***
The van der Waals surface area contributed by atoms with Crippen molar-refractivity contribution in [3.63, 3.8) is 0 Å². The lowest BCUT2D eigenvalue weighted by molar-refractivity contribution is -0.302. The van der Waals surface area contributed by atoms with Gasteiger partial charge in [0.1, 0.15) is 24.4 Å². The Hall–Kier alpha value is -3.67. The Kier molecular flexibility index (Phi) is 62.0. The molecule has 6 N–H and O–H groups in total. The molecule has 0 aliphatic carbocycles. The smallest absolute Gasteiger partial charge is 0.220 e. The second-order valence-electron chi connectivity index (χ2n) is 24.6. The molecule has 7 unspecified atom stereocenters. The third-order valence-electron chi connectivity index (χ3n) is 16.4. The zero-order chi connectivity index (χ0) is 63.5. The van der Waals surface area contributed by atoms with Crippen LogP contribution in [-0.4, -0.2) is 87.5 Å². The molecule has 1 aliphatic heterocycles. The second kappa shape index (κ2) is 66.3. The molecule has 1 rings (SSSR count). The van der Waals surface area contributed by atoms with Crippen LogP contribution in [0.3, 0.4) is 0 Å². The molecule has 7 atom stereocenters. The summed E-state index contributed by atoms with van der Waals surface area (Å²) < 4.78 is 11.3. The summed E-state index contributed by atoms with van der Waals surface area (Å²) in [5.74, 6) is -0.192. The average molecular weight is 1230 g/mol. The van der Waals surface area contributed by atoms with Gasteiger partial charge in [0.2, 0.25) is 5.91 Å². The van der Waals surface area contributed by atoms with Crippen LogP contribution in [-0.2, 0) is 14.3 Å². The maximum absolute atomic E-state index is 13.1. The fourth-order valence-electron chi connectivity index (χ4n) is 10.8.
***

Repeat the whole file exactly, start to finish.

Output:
The van der Waals surface area contributed by atoms with Crippen molar-refractivity contribution in [3.63, 3.8) is 0 Å². The lowest BCUT2D eigenvalue weighted by molar-refractivity contribution is -0.302. The van der Waals surface area contributed by atoms with Gasteiger partial charge in [0.1, 0.15) is 24.4 Å². The Hall–Kier alpha value is -3.67. The Kier molecular flexibility index (Phi) is 62.0. The molecule has 6 N–H and O–H groups in total. The molecule has 0 aliphatic carbocycles. The smallest absolute Gasteiger partial charge is 0.220 e. The second-order valence-electron chi connectivity index (χ2n) is 24.6. The molecule has 7 unspecified atom stereocenters. The third-order valence-electron chi connectivity index (χ3n) is 16.4. The zero-order chi connectivity index (χ0) is 63.5. The van der Waals surface area contributed by atoms with Crippen LogP contribution in [-0.4, -0.2) is 87.5 Å². The molecule has 1 aliphatic heterocycles. The second kappa shape index (κ2) is 66.3. The molecule has 1 rings (SSSR count). The van der Waals surface area contributed by atoms with Crippen LogP contribution in [0.3, 0.4) is 0 Å². The molecule has 7 atom stereocenters. The summed E-state index contributed by atoms with van der Waals surface area (Å²) < 4.78 is 11.3. The summed E-state index contributed by atoms with van der Waals surface area (Å²) in [5.74, 6) is -0.192. The average molecular weight is 1230 g/mol. The van der Waals surface area contributed by atoms with Gasteiger partial charge in [0.2, 0.25) is 5.91 Å². The van der Waals surface area contributed by atoms with Crippen LogP contribution in [-0.2, 0) is 14.3 Å². The maximum absolute atomic E-state index is 13.1. The fourth-order valence-electron chi connectivity index (χ4n) is 10.8.